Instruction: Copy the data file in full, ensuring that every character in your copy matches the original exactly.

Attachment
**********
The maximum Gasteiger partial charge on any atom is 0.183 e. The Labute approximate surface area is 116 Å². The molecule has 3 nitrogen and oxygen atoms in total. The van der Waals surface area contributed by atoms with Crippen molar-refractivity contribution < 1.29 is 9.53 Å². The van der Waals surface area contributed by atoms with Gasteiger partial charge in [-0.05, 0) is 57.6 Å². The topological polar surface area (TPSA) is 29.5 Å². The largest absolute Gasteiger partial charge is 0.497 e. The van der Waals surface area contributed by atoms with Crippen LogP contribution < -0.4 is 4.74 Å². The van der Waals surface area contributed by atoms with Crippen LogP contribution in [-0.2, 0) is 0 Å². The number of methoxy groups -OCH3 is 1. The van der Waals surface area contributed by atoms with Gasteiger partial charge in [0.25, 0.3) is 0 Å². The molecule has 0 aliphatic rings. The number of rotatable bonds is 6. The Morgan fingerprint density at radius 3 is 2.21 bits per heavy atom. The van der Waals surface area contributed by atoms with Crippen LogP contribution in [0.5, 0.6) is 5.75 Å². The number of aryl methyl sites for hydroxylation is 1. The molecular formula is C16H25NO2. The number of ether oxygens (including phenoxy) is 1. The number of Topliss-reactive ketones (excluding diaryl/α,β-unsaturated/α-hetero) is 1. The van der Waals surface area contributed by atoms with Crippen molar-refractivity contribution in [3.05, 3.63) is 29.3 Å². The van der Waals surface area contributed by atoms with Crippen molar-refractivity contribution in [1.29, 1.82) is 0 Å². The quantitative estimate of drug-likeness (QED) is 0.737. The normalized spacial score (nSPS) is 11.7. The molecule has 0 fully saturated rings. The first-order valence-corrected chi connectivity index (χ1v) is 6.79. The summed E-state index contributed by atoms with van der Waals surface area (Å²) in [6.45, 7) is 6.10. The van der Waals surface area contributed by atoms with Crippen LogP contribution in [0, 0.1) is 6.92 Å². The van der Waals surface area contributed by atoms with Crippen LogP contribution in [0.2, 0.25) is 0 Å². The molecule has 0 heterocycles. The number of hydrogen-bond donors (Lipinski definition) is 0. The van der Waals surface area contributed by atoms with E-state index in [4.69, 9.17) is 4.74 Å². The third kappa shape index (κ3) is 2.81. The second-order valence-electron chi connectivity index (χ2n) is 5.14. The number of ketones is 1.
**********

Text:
The maximum Gasteiger partial charge on any atom is 0.183 e. The Labute approximate surface area is 116 Å². The molecule has 3 nitrogen and oxygen atoms in total. The van der Waals surface area contributed by atoms with Crippen molar-refractivity contribution < 1.29 is 9.53 Å². The van der Waals surface area contributed by atoms with Gasteiger partial charge in [-0.05, 0) is 57.6 Å². The topological polar surface area (TPSA) is 29.5 Å². The largest absolute Gasteiger partial charge is 0.497 e. The van der Waals surface area contributed by atoms with Crippen LogP contribution < -0.4 is 4.74 Å². The van der Waals surface area contributed by atoms with Crippen LogP contribution in [-0.2, 0) is 0 Å². The number of methoxy groups -OCH3 is 1. The van der Waals surface area contributed by atoms with Gasteiger partial charge in [0.25, 0.3) is 0 Å². The molecule has 0 aliphatic rings. The number of rotatable bonds is 6. The Morgan fingerprint density at radius 3 is 2.21 bits per heavy atom. The van der Waals surface area contributed by atoms with Crippen LogP contribution in [0.5, 0.6) is 5.75 Å². The number of aryl methyl sites for hydroxylation is 1. The molecular formula is C16H25NO2. The number of ether oxygens (including phenoxy) is 1. The number of Topliss-reactive ketones (excluding diaryl/α,β-unsaturated/α-hetero) is 1. The van der Waals surface area contributed by atoms with Crippen molar-refractivity contribution in [3.05, 3.63) is 29.3 Å². The van der Waals surface area contributed by atoms with Crippen molar-refractivity contribution in [1.29, 1.82) is 0 Å². The quantitative estimate of drug-likeness (QED) is 0.737. The normalized spacial score (nSPS) is 11.7. The molecule has 0 fully saturated rings. The first-order valence-corrected chi connectivity index (χ1v) is 6.79. The summed E-state index contributed by atoms with van der Waals surface area (Å²) in [6.45, 7) is 6.10. The van der Waals surface area contributed by atoms with Crippen LogP contribution in [0, 0.1) is 6.92 Å². The van der Waals surface area contributed by atoms with Crippen LogP contribution in [0.2, 0.25) is 0 Å². The molecule has 0 heterocycles. The number of hydrogen-bond donors (Lipinski definition) is 0. The van der Waals surface area contributed by atoms with E-state index in [4.69, 9.17) is 4.74 Å². The third kappa shape index (κ3) is 2.81. The second-order valence-electron chi connectivity index (χ2n) is 5.14. The number of ketones is 1.